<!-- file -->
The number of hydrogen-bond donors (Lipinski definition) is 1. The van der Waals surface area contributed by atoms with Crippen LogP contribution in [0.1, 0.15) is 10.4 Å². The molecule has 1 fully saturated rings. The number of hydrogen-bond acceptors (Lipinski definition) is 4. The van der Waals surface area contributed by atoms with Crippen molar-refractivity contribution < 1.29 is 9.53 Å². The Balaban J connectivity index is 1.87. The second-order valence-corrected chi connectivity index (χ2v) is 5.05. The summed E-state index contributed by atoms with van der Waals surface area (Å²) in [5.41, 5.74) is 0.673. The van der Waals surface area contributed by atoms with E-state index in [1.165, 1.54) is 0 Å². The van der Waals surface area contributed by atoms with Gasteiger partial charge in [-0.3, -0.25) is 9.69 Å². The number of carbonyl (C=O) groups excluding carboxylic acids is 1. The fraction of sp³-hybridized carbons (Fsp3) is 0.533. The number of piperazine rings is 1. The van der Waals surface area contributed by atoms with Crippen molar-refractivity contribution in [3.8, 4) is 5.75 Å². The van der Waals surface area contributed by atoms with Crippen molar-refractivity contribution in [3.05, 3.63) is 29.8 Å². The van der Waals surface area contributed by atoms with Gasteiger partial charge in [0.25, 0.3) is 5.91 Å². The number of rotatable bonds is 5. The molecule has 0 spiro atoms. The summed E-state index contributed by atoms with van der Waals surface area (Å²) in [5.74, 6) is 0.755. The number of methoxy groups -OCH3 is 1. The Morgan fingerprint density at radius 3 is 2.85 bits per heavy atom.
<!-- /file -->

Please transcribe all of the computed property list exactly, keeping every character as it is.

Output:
The number of hydrogen-bond donors (Lipinski definition) is 1. The van der Waals surface area contributed by atoms with Crippen LogP contribution in [0.1, 0.15) is 10.4 Å². The molecule has 1 fully saturated rings. The number of hydrogen-bond acceptors (Lipinski definition) is 4. The van der Waals surface area contributed by atoms with Crippen molar-refractivity contribution < 1.29 is 9.53 Å². The Balaban J connectivity index is 1.87. The second-order valence-corrected chi connectivity index (χ2v) is 5.05. The summed E-state index contributed by atoms with van der Waals surface area (Å²) in [5.41, 5.74) is 0.673. The van der Waals surface area contributed by atoms with E-state index in [1.165, 1.54) is 0 Å². The van der Waals surface area contributed by atoms with Gasteiger partial charge in [-0.3, -0.25) is 9.69 Å². The number of carbonyl (C=O) groups excluding carboxylic acids is 1. The fraction of sp³-hybridized carbons (Fsp3) is 0.533. The number of piperazine rings is 1. The van der Waals surface area contributed by atoms with Crippen molar-refractivity contribution in [3.8, 4) is 5.75 Å². The van der Waals surface area contributed by atoms with Crippen molar-refractivity contribution in [3.05, 3.63) is 29.8 Å². The van der Waals surface area contributed by atoms with Gasteiger partial charge in [0.25, 0.3) is 5.91 Å². The number of rotatable bonds is 5. The molecule has 0 spiro atoms. The summed E-state index contributed by atoms with van der Waals surface area (Å²) in [5.74, 6) is 0.755. The number of methoxy groups -OCH3 is 1. The Morgan fingerprint density at radius 3 is 2.85 bits per heavy atom.